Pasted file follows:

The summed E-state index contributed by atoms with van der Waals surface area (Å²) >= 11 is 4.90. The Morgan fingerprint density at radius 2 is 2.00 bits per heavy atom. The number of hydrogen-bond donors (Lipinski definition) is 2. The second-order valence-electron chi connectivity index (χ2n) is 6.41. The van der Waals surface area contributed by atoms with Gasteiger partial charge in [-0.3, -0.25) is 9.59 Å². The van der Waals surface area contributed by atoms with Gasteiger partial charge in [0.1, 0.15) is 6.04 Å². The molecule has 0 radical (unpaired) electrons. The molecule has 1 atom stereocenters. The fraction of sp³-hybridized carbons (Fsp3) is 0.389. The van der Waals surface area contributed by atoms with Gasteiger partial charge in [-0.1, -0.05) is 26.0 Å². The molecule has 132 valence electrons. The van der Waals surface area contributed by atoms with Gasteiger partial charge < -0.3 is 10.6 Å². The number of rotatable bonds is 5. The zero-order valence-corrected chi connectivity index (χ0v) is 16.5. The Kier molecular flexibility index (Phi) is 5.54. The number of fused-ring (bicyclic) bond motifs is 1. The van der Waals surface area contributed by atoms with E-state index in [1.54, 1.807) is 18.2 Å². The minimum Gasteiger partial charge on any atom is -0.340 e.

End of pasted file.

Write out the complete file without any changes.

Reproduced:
The summed E-state index contributed by atoms with van der Waals surface area (Å²) >= 11 is 4.90. The Morgan fingerprint density at radius 2 is 2.00 bits per heavy atom. The number of hydrogen-bond donors (Lipinski definition) is 2. The second-order valence-electron chi connectivity index (χ2n) is 6.41. The van der Waals surface area contributed by atoms with Gasteiger partial charge in [-0.3, -0.25) is 9.59 Å². The van der Waals surface area contributed by atoms with Gasteiger partial charge in [0.1, 0.15) is 6.04 Å². The molecule has 0 radical (unpaired) electrons. The molecule has 1 atom stereocenters. The fraction of sp³-hybridized carbons (Fsp3) is 0.389. The van der Waals surface area contributed by atoms with Gasteiger partial charge in [-0.1, -0.05) is 26.0 Å². The molecule has 132 valence electrons. The van der Waals surface area contributed by atoms with Gasteiger partial charge < -0.3 is 10.6 Å². The number of rotatable bonds is 5. The zero-order valence-corrected chi connectivity index (χ0v) is 16.5. The Kier molecular flexibility index (Phi) is 5.54. The number of fused-ring (bicyclic) bond motifs is 1. The van der Waals surface area contributed by atoms with E-state index in [1.54, 1.807) is 18.2 Å². The minimum Gasteiger partial charge on any atom is -0.340 e.